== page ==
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Sorry rfoshaug.<br /><br />I am just getting blown away by these latest images of the Jupiter system, as the Jupiter system contains some of my favourite solar system objects.<br /><br />The answer to your question is a big yes.<br /><br />New Horizons will take full colour & multispectral images of Pluto & Charon, possibly Nix & Hydra too as well as any other KBO's that New Horizons will rendezvous with (also we will get full colour & multispectral images of Jupiter, Io, etc next month).<br /><br />The reason why at the moment the Jupiter images are monochromatic, is because the immensely powerful telescopic LORRI camera (a bit like the HiRISE on the MRO, currently orbiting Mars) is because it images in super high resolution in grey scale. <br /><br />Andrew Brown. <div class="Discussion_UserSignature"> <p><font color="#000080">"I suddenly noticed an anomaly to the left of Io, just off the rim of that world. It was extremely large with respect to the overall size of Io and crescent shaped. It seemed unbelievable that something that big had not been visible before".</font> <em><strong><font color="#000000">Linda Morabito </font></strong><font color="#800000">on discovering that the Jupiter moon Io was volcanically active. Friday 9th March 1979.</font></em></p><p><font size="1" color="#000080">http://www.launchphotography.com/</font><br /><br /><font size="1" color="#000080">http://anthmartian.googlepages.com/thisislandearth</font></p><p><font size="1" color="#000080">http://web.me.com/meridianijournal</font></p> </div>
 
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3488

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Below is my blow up & enhancement of volcanic Io (bottom) & Ganymede (top).<br /><br />Already surface detail is clearly visible on both, particularly the dark circular Galileo Regio & more irregular Marius Regio & the bright tectonically grooved & fractured Nicholson Regio between them on Ganymede, with the ejecta from the large Osiris impact crater to the bottom right.<br /><br />The slightly darker polar regions on Io, made from colder condensed sulphur can be seen also.<br /><br />New Horizons LORRI camera.<br /><br />Wednesday 24th January 2007.<br /><br />Credit: NASA/Johns Hopkins University Applied Physics Laboratory/Southwest Research Institute. <br /><br />Andrew Brown. <div class="Discussion_UserSignature"> <p><font color="#000080">"I suddenly noticed an anomaly to the left of Io, just off the rim of that world. It was extremely large with respect to the overall size of Io and crescent shaped. It seemed unbelievable that something that big had not been visible before".</font> <em><strong><font color="#000000">Linda Morabito </font></strong><font color="#800000">on discovering that the Jupiter moon Io was volcanically active. Friday 9th March 1979.</font></em></p><p><font size="1" color="#000080">http://www.launchphotography.com/</font><br /><br /><font size="1" color="#000080">http://anthmartian.googlepages.com/thisislandearth</font></p><p><font size="1" color="#000080">http://web.me.com/meridianijournal</font></p> </div>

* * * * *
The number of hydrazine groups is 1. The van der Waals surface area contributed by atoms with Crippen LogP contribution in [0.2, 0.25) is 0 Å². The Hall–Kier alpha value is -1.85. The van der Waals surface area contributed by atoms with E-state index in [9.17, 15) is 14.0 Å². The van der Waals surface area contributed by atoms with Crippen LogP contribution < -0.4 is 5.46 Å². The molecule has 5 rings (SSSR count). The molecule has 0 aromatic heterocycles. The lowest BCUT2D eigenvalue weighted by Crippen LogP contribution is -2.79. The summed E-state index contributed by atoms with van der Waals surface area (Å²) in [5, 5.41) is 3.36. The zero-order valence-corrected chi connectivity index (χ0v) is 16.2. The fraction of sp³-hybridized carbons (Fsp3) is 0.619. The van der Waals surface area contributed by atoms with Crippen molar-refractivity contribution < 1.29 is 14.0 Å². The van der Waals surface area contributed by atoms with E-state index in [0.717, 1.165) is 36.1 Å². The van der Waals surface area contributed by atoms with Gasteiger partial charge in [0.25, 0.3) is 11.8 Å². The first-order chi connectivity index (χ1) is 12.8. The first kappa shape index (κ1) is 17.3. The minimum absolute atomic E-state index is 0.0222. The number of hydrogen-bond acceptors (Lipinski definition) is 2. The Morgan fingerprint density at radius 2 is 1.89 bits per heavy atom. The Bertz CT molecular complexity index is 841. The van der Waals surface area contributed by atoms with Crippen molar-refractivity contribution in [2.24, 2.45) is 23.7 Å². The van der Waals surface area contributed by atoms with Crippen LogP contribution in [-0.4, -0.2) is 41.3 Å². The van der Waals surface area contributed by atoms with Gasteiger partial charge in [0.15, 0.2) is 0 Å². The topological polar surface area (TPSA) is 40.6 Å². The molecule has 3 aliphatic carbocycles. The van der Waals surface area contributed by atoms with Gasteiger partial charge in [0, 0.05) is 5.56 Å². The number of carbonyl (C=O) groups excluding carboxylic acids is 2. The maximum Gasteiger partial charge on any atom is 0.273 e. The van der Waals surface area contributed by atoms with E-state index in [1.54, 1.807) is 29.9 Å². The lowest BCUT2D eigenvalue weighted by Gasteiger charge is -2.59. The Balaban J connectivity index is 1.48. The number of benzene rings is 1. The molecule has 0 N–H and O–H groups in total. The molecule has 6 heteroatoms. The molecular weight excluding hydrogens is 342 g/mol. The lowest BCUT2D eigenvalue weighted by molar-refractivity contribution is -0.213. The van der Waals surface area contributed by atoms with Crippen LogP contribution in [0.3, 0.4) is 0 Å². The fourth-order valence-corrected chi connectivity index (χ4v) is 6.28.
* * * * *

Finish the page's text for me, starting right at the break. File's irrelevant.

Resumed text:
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tom_hobbes

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Yes, helluva fast trip to Jupiter! Can't wait for Pluto!<br /><br />Is this faster than Cassini's earlier rendezvous with Jupiter?<br /><br /><br /><br />Great thread 3488. <div class="Discussion_UserSignature"> <p><font size="2" color="#339966"> I wish I could remember<br /> But my selective memory<br /> Won't let me</font><font size="2" color="#99cc00"> </font><font size="3" color="#339966"><font size="2">- </font></font><font size="1" color="#339966">Mark Oliver Everett</font></p><p> </p> </div>
 
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3488